Immigration activists say the new fees generated by the Deferred Action for Childhood Arrivals shows the program is working and is a reason to move forward with the expansion of executive amnesty.
Amnesty opponents note, however, that the fees pale in comparison with the expected cost to taxpayers and might not even fully cover the expense of the program itself.
“DACA is a model for what progress on immigration looks like — changed lives of people who came forward, followed the process and paid their fees — over $422 million so far,” Cristina Jimenez, managing director of United We Dream, told Buzzfeed Tuesday in reference to the estimated total of application fees generated by 908,500 illegal immigrants enrolled in the program.
Those application fees amount to $380 filing fee and $85 biometric services fee — a cost that is significantly less than the application fees required for immigrants to adjust status to a legal permanent resident — and are intended to fund the program itself.
According to Buzzfeed, Jimenez further touted the idea that President Obama’s Deferred Action for Parents of Americans and Lawful Permanent Residents (DAPA) and the expansion of DACA — currently blocked by the courts — could result in another $2.4 billion in first-time application fees, “not to mention renewals and the benefits to our economy of new businesses and jobs,” the publication quoted Jimenez.
With amnesty recipients eligible for Social Security, Medicare, and refundable tax credits, amnesty opponents point out that — should the courts allow the expansion of amnesty to move forward — the lifetime cost to taxpayers could be in the trillions.
“DAPA beneficiaries would immediately receive Social Security numbers and, in most cases, the eventual ability to obtain Social Security and Medicare benefits. The lifetime costs of Social Security and Medicare benefits to DAPA recipients are likely to be around $1.3 trillion (in constant 2010 dollars),” Heritage Foundation expert Robert Rector explained in written testimony for the House Oversight and Government Reform Committee earlier this year.
Further, as the Internal Revenue Service has confirmed, undocumented immigrants granted amnesty and Social Security Numbers will also be able to access the Earned Income Tax Credit (EITC) — including up to three years of back tax credits from the period in which they were working in the country illegally.
For DAPA beneficiaries, Rector estimated that taxpayers would be on the hook for $7.8 billion in EITC and ACTC annually.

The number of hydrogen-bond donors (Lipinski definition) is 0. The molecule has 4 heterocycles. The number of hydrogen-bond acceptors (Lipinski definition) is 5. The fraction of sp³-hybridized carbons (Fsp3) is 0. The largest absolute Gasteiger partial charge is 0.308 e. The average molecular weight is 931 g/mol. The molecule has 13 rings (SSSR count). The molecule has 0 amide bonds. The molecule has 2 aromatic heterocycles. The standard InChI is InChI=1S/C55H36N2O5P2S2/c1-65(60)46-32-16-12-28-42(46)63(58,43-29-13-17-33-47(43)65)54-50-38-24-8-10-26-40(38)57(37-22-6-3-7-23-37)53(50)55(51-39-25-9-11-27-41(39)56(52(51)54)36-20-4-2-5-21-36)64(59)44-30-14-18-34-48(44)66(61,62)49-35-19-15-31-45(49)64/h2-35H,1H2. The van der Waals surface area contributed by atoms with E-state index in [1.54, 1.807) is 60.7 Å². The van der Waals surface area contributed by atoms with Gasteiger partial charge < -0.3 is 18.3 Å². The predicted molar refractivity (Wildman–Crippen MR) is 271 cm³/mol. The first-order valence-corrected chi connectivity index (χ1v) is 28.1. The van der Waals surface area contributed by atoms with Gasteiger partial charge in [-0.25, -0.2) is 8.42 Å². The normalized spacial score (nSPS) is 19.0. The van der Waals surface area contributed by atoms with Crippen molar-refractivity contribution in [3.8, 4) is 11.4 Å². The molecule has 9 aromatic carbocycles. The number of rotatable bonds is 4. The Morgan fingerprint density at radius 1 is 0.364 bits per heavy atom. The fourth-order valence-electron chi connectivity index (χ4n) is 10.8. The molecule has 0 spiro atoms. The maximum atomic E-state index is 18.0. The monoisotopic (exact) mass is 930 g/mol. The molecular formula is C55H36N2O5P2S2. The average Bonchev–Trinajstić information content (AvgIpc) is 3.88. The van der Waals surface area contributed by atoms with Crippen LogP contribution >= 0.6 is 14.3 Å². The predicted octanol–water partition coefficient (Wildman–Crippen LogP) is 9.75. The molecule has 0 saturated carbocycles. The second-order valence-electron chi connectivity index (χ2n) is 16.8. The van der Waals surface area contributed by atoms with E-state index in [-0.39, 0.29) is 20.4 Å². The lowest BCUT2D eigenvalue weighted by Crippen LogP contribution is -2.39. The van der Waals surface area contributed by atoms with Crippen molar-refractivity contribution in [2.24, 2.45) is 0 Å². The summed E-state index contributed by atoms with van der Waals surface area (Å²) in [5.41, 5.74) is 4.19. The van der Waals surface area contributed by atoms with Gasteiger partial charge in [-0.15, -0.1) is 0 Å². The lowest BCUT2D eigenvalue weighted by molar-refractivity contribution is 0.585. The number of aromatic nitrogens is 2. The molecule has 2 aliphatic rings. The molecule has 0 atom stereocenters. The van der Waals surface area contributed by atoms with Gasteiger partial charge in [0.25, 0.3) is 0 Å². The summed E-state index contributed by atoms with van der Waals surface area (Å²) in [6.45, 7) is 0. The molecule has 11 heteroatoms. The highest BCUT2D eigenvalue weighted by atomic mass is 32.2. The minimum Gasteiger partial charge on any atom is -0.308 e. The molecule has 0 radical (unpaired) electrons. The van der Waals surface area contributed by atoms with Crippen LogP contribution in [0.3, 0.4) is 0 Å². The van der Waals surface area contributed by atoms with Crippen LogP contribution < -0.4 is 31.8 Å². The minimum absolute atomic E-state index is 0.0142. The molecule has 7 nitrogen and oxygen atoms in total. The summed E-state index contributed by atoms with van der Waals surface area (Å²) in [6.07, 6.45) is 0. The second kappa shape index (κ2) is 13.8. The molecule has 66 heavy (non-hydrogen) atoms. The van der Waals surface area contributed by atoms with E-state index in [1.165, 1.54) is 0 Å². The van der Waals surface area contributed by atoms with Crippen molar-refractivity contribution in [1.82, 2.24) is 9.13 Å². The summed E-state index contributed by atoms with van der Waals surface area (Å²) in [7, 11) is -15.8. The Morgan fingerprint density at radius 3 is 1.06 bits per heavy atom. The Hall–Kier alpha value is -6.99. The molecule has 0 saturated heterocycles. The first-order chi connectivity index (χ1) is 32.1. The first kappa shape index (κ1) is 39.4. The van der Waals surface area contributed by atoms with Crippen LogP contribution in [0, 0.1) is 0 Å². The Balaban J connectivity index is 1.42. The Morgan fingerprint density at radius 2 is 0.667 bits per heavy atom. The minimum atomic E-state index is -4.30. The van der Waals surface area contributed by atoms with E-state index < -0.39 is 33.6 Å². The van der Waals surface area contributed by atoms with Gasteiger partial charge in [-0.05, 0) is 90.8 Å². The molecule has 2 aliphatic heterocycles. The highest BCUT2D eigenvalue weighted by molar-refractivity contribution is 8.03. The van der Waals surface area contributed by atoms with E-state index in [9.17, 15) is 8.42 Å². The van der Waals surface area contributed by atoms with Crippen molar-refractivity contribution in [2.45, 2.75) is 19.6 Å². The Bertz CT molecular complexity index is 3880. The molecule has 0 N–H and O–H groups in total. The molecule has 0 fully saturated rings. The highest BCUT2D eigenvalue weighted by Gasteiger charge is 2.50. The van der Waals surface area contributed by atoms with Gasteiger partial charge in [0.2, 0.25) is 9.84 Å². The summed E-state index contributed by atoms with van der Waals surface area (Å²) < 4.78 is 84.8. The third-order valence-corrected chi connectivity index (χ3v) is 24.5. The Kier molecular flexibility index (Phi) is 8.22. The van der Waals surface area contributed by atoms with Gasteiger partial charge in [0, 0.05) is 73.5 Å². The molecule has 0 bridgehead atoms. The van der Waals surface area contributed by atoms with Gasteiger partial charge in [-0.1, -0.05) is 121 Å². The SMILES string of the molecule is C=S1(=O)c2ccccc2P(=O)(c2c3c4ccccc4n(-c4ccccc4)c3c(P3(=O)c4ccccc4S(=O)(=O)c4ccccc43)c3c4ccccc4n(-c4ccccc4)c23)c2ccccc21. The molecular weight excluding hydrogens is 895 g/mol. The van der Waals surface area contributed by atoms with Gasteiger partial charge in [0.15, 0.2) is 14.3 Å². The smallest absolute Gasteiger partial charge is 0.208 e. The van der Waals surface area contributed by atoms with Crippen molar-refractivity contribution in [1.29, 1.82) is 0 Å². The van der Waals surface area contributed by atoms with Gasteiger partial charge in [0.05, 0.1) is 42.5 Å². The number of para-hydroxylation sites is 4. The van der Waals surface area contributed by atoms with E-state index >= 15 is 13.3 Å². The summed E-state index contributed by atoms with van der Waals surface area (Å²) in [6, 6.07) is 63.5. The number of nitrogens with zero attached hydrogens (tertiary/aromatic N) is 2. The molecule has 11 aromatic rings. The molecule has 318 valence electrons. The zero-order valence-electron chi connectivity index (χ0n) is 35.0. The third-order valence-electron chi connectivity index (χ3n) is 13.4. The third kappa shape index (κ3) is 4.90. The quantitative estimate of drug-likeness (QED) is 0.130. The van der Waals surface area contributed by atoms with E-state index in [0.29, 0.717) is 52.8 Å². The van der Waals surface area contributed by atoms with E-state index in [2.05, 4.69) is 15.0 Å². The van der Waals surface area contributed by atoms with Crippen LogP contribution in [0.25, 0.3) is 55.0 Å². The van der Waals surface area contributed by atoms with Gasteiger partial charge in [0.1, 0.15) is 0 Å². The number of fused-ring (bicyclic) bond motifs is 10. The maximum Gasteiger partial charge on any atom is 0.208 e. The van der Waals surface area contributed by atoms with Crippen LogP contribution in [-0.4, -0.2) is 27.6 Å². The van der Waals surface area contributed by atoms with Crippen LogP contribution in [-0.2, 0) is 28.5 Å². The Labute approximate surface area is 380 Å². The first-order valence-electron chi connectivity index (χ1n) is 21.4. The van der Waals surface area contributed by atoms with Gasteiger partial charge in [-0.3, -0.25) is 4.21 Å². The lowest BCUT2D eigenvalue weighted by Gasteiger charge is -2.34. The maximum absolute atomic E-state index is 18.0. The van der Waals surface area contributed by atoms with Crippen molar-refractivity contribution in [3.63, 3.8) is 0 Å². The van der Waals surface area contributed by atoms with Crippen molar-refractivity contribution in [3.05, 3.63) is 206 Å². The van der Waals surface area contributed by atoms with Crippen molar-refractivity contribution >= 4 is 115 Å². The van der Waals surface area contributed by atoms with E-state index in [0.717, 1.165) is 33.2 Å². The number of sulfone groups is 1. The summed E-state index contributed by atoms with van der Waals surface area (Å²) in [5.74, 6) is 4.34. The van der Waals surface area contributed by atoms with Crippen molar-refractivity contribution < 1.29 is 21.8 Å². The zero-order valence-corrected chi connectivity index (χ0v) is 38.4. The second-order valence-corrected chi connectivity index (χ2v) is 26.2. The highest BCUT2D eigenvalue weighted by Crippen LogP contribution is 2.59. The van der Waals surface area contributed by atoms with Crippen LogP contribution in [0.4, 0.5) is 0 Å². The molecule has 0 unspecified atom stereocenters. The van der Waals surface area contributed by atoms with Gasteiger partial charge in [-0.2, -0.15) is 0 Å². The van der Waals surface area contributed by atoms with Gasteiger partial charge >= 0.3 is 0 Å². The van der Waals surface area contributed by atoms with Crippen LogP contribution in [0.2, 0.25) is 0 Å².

Even with the cost of amnesty high, Center for Immigration Studies expert Jessica Vaughan points out that the application fee argument is “meaningless” anyway, as DACA application fees are already low and likely subsidized by the fees from legal immigrants.
“According to USCIS’ own calculations of the cost of adjudicating benefits, the fee for processing a benefit very similar to DACA was more than $1,000 — not counting the work permit or biometrics fee. Applicants in these other programs have to pay extra for work permits. These figures show that, because DACA applicants did not pay a fee that covered the total cost of processing their benefits, much of the true cost of the DACA program actually was borne by legal immigrants and their sponsors,” Vaughan explained to Breitbart News.
She noted that while the use of legal immigrant fees for DACA adjudications is “outrageous in itself,” legal immigrants have been experiencing delays as the Obama administration has been focusing on processing illegal immigrants’ applications.
“So the legal immigrants and their sponsors paid first class fees for what should have been priority treatment, but were treated like steerage class, while the illegal alien DACA applicants got the red carpet treatment,” Vaughan added, noting that one of the reasons the administration has tried to extend the DACA benefit from two to three years could be to help ease the cost burden.
But even outside the cost, amnesty opponents point out that regardless of the fees, the programs represent an overreach of executive power that is unfair to legal immigrants who play by the rules.
“The fact that DACA beneficiaries have paid in fees at least part of the cost of processing their applications — in fact, far less than legal immigrants who follow the law are required to pay — in no way makes up for the jobs and taxpayer-funded services they are taking from American workers,” Rosemary Jenks, NumbersUSA’s director of government relations, noted in an email.
“Paying a fee to take part in an unconstitutional amnesty does not make the amnesty any less objectionable or unconstitutional,” she added.